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Efficiency of the Hybrid Capture 2 HPV DNA Test in Cervical Cancer Screening
A Study by the French Society of Clinical Cytology

Patricia de Cremoux MD, PhD, Joël Coste MD, PhD, Xavier Sastre-Garau MD, PhD, Martine Thioux, Christelle Bouillac, Sylvain Labbé MD, Isabelle Cartier MD, Marianne Ziol MD, Anne Dosda MD, Catherine Le Galès PhD, Vincent Molinié MD, Marie-Cécile Vacher-Lavenu MD, PhD, Béatrix Cochand-Priollet MD, PhD, Philippe Vielh MD, PhD, Henri Magdelénat PhD
DOI: http://dx.doi.org/10.1309/XFUCPP6M5XUA94B8 492-499 First published online: 1 October 2003

Abstract

The aim of this study was to determine the efficiency of the Hybrid Capture 2 (HC2; Digene, Gaithersburg, MD) human papillomavirus (HPV) assay for the detection of cervical neoplasia.

Of the 1,785 patients recruited, 462 (25.88%) were referred for colposcopy owing to previously detected cytologic abnormalities, and 1,323 (74.12%) were voluntary candidates for screening. For all patients, a Papanicolaou smear and a monolayer smear (ThinPrep, Cytyc, Boxborough, MA) were done. HPV DNA was detected on the residual liquid-based material. False-positive results were observed in 111 cases and comprised 34 cross-reactions (1.90%) and 77 false-positive cases (4.31%) owing to a contiguous strong chemiluminescence signal. Interestingly, all these samples had a relative light units value of 1 to 3 and were contiguous to a sample with a very high HPV DNA load. The final results showed that high-risk and low-risk HPV DNA were detected in 480 samples (26.89%) and 135 samples (7.56%), respectively.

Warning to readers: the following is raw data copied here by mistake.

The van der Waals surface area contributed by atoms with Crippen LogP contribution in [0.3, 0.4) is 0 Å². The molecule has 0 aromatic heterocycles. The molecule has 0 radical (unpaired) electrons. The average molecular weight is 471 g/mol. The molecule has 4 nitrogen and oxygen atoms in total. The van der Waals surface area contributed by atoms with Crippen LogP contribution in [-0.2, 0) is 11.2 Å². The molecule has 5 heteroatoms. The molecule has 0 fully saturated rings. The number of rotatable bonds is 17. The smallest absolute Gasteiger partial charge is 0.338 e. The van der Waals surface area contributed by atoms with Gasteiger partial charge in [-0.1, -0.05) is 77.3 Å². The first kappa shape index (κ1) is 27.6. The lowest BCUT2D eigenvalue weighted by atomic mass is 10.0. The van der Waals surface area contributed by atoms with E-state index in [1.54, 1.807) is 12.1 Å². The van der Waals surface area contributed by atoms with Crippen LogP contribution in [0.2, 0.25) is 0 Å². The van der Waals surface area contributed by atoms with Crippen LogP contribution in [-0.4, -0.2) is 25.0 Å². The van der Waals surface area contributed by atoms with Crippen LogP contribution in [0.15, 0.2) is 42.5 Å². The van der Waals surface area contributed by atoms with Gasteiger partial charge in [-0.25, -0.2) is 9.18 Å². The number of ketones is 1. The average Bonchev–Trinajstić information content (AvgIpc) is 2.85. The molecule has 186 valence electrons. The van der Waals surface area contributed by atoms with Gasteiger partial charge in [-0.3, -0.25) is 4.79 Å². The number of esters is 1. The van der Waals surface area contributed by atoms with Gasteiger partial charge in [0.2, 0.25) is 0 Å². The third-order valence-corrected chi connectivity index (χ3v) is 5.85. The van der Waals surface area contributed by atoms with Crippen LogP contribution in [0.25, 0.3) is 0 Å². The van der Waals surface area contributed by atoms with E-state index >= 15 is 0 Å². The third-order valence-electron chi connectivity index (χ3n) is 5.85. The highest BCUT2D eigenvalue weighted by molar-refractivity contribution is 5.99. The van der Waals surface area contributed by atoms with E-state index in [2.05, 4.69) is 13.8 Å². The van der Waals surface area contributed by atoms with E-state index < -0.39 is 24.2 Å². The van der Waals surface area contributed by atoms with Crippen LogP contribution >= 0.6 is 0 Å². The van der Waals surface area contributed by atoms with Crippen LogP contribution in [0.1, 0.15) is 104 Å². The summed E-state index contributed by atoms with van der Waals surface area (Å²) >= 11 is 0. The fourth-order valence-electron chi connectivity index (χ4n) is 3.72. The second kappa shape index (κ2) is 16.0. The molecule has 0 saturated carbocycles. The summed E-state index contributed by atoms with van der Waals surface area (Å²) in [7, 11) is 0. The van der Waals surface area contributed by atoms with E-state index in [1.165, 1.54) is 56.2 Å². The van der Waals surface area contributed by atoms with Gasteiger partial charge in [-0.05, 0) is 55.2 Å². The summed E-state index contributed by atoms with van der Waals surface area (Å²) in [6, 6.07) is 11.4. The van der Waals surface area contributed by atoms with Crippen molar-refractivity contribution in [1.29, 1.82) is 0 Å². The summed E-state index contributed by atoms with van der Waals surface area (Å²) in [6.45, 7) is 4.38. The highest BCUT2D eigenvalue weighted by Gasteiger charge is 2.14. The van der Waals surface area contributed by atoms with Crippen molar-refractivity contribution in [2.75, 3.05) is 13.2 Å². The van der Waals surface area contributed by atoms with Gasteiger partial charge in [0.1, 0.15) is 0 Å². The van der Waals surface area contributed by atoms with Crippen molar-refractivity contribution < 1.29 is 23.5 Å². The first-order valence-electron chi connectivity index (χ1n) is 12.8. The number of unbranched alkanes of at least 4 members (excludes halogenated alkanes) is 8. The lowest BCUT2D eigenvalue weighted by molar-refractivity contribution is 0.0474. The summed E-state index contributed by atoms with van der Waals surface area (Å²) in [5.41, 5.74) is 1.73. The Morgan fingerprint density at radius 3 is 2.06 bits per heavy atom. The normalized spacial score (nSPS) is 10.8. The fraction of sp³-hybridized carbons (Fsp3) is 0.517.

Although HC2 can be considered a reliable and sensitive test for HPV DNA detection, we do not advocate its use for large-scale screening for cervical neoplasia.

Key Words:
  • Cervical cancer
  • Screening
  • Human papillomavirus
  • Hybrid Capture 2 test